Cynthia Kenyon, Ph.D.
Vice President, Aging Research, Calico life sciences
In 1993, Kenyon’s pioneering discovery that a single-gene mutation could double the lifespan of healthy, fertile C. elegans roundworms sparked an intensive study of the molecular biology of aging. Kenyon finds that rate of aging is subject to genetic control: Animals (and likely people) contain regulatory proteins that affect aging by coordinating diverse collections of downstream genes that together protect and repair the cells and tissues. Kenyon’s findings have led to the realization that a universal hormone-signaling pathway influences the rate of aging in many species, including humans. She has identified many longevity genes and pathways, and her lab was the first to discover that neurons, and also the germ cells, can control the lifespan of the whole animal.
Kenyon graduated valedictorian in chemistry from the University of Georgia in 1976. She received her Ph.D. from MIT in 1981 and was a postdoctoral fellow with Nobel laureate Sydney Brenner in Cambridge, England. In 1986 she joined the faculty of the University of California, San Francisco, where she became the Herb Boyer Distinguished Professor and an American Cancer Society Professor, before joining Calico in 2014.
Awards and Honors
Kenyon is a member of the U.S. National Academy of Sciences, the National Academy of Medicine and the American Academy of Arts and Sciences, and she is a former president of the Genetics Society of America. She has received numerous scientific honors and awards.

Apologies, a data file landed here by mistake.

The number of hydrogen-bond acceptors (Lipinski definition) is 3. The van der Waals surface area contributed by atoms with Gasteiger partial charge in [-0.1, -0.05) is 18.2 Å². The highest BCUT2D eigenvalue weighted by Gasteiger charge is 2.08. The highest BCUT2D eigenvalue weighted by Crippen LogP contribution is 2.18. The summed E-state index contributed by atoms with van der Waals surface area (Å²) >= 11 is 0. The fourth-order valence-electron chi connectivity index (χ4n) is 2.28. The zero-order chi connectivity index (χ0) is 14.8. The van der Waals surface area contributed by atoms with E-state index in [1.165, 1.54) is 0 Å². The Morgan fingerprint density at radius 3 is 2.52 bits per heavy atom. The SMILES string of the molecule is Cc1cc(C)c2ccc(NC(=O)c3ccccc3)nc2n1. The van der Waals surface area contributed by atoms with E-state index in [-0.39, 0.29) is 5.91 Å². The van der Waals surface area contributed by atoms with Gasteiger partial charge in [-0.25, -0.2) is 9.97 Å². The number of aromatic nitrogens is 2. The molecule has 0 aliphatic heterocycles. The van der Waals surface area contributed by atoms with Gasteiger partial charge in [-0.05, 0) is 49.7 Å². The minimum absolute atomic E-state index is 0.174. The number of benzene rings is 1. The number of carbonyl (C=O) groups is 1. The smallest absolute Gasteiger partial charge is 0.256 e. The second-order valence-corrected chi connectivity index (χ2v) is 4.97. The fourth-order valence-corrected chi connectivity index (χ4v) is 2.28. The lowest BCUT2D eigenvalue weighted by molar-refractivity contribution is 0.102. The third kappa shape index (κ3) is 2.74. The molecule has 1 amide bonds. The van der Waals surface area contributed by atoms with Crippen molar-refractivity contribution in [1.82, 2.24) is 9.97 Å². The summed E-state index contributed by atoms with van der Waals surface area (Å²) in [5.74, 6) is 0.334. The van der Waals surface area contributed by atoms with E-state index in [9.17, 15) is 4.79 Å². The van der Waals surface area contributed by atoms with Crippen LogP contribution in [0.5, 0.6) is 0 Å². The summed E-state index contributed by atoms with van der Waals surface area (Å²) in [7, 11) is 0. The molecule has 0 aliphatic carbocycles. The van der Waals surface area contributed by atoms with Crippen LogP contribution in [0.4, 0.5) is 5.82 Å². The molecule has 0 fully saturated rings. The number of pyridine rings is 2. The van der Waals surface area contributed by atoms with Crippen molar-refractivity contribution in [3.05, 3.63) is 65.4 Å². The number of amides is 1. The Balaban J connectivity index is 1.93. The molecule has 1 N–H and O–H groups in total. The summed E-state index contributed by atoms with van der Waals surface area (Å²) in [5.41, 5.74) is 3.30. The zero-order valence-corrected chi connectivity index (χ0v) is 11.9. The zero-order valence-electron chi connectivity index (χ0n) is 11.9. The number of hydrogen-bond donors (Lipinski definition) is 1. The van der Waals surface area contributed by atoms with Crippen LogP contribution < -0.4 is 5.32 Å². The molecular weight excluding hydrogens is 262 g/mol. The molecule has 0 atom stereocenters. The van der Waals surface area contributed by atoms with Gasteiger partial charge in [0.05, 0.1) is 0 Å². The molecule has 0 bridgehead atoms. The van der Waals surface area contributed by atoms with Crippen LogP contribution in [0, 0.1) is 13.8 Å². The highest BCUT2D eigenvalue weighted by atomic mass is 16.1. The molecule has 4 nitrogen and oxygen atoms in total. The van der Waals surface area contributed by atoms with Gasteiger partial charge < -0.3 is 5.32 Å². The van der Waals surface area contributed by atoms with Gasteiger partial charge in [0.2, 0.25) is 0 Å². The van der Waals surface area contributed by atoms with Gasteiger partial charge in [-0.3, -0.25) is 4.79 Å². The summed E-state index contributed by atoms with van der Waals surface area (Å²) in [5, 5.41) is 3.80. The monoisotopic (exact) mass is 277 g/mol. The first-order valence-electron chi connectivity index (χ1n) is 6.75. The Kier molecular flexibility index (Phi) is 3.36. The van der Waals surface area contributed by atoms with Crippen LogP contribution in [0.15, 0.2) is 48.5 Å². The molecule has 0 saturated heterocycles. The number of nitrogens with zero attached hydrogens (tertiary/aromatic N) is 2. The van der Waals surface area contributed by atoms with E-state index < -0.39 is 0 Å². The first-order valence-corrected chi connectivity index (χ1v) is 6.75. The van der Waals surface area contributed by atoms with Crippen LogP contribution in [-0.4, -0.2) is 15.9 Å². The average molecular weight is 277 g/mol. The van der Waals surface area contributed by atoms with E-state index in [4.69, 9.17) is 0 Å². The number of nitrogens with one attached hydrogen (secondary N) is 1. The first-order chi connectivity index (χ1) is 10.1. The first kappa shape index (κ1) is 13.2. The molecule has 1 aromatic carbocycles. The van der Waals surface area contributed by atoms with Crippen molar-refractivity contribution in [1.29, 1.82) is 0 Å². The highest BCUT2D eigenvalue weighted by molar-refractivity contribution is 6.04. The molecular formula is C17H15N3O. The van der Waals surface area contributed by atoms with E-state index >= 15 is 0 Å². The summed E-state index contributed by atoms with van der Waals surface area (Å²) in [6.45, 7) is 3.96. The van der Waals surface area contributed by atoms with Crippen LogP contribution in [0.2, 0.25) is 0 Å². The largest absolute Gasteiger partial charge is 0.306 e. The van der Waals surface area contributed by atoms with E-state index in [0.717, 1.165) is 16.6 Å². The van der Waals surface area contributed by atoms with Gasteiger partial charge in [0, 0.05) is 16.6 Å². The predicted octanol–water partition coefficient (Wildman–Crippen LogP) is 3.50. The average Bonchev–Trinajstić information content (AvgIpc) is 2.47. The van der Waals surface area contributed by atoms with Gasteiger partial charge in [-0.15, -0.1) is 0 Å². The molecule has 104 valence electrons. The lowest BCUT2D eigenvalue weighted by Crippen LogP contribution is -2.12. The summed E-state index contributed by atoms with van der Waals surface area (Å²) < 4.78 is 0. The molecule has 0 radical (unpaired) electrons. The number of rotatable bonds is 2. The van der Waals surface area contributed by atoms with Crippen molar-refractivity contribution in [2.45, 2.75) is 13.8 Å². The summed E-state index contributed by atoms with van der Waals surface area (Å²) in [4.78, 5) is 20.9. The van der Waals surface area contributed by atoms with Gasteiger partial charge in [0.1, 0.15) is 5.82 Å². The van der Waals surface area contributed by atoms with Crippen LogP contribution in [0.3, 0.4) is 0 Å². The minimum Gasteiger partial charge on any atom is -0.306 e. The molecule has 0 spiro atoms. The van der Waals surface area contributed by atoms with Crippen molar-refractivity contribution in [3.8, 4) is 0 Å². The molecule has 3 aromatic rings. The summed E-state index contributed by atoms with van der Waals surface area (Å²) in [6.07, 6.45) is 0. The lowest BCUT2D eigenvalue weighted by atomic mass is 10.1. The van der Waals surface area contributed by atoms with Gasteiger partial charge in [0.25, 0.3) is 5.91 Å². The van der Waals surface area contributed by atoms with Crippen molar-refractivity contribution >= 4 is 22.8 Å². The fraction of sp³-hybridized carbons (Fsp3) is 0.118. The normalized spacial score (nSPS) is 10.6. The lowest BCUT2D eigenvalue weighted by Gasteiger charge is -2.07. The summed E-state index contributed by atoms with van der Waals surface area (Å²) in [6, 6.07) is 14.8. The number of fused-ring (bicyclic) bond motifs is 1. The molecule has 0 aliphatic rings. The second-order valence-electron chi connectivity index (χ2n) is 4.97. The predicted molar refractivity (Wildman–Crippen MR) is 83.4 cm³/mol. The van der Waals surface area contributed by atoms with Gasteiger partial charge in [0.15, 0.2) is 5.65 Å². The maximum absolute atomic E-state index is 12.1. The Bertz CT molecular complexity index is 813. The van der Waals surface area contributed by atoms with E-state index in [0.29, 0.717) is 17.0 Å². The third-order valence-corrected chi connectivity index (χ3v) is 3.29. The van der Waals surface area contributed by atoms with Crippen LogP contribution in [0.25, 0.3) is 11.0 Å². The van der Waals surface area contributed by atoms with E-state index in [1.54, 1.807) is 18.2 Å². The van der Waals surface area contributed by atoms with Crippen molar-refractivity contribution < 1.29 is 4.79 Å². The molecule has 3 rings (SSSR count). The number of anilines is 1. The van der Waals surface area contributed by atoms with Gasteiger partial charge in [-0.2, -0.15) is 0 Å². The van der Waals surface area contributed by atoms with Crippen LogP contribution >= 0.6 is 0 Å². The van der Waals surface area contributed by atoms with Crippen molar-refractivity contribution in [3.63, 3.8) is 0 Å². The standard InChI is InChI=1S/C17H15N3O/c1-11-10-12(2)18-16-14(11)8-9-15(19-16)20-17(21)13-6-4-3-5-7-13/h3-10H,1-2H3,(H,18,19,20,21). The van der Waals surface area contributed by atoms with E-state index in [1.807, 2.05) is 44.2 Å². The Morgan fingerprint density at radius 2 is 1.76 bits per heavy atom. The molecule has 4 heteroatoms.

Chisnell P, Parenteau TR, Tank E, Ashrafi K, Kenyon C. The mTOR Target S6 Kinase Arrests Development in Caenorhabditis elegans When the Heat-Shock Transcription Factor Is Impaired. Genetics. 2018 11; 210(3):999-1009. PMID: 30228197.
Podshivalova K, Kerr RA, Kenyon C. How a Mutation that Slows Aging Can Also Disproportionately Extend End-of-Life Decrepitude. Cell Rep. 2017 04 18; 19(3):441-450. PMID: 28423308.
Narayan V, Ly T, Pourkarimi E, Murillo AB, Gartner A, Lamond AI, Kenyon C. Deep Proteome Analysis Identifies Age-Related Processes in C. elegans. Cell Syst. 2016 08; 3(2):144-159. PMID: 27453442.
Roux AE, Langhans K, Huynh W, Kenyon C. Reversible Age-Related Phenotypes Induced during Larval Quiescence in C. elegans. Cell Metab. 2016 Jun 14; 23(6):1113-1126. PMID: 27304510.
Wei Y, Kenyon C. Roles for ROS and hydrogen sulfide in the longevity response to germline loss in Caenorhabditis elegans. Proc Natl Acad Sci U S A. 2016 May 17; 113(20):E2832-41. PMID: 27140632; PMCID: PMC4878494.
Bensaddek D, Narayan V, Nicolas A, Murillo AB, Gartner A, Kenyon CJ, Lamond AI. Micro-proteomics with iterative data analysis: Proteome analysis in C. elegans at the single worm level. Proteomics. 2016 Feb; 16(3):381-92. PMID: 26552604.